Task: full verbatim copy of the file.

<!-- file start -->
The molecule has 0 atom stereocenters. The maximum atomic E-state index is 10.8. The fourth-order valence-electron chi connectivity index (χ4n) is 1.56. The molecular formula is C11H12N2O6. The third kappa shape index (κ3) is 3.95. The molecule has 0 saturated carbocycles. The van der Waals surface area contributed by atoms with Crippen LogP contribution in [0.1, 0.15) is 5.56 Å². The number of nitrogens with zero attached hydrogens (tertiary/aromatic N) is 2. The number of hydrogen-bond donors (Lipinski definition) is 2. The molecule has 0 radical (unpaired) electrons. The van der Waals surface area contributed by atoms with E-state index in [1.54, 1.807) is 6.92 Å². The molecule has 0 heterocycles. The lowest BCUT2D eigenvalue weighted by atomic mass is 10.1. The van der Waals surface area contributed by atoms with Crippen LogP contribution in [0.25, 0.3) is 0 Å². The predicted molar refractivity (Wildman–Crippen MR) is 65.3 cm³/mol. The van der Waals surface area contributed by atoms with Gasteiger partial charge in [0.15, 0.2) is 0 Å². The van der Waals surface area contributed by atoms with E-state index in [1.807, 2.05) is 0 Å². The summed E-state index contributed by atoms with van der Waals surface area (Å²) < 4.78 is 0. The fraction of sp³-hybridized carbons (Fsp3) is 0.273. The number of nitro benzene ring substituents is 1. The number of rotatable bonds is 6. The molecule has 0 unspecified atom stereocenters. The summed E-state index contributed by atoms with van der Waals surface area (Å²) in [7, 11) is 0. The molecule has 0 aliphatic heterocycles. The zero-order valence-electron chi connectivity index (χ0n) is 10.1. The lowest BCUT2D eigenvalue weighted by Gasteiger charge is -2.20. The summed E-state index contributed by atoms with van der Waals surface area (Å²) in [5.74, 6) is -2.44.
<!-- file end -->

The molecule has 0 atom stereocenters. The maximum atomic E-state index is 10.8. The fourth-order valence-electron chi connectivity index (χ4n) is 1.56. The molecular formula is C11H12N2O6. The third kappa shape index (κ3) is 3.95. The molecule has 0 saturated carbocycles. The van der Waals surface area contributed by atoms with Crippen LogP contribution in [0.1, 0.15) is 5.56 Å². The number of nitrogens with zero attached hydrogens (tertiary/aromatic N) is 2. The number of hydrogen-bond donors (Lipinski definition) is 2. The molecule has 0 radical (unpaired) electrons. The van der Waals surface area contributed by atoms with E-state index in [1.54, 1.807) is 6.92 Å². The molecule has 0 heterocycles. The lowest BCUT2D eigenvalue weighted by atomic mass is 10.1. The van der Waals surface area contributed by atoms with Crippen LogP contribution in [0.25, 0.3) is 0 Å². The predicted molar refractivity (Wildman–Crippen MR) is 65.3 cm³/mol. The van der Waals surface area contributed by atoms with Gasteiger partial charge in [0.15, 0.2) is 0 Å². The van der Waals surface area contributed by atoms with E-state index in [1.807, 2.05) is 0 Å². The summed E-state index contributed by atoms with van der Waals surface area (Å²) < 4.78 is 0. The fraction of sp³-hybridized carbons (Fsp3) is 0.273. The number of nitro benzene ring substituents is 1. The number of rotatable bonds is 6. The molecule has 0 unspecified atom stereocenters. The summed E-state index contributed by atoms with van der Waals surface area (Å²) in [7, 11) is 0. The molecule has 0 aliphatic heterocycles. The zero-order valence-electron chi connectivity index (χ0n) is 10.1. The lowest BCUT2D eigenvalue weighted by Gasteiger charge is -2.20. The summed E-state index contributed by atoms with van der Waals surface area (Å²) in [5.74, 6) is -2.44.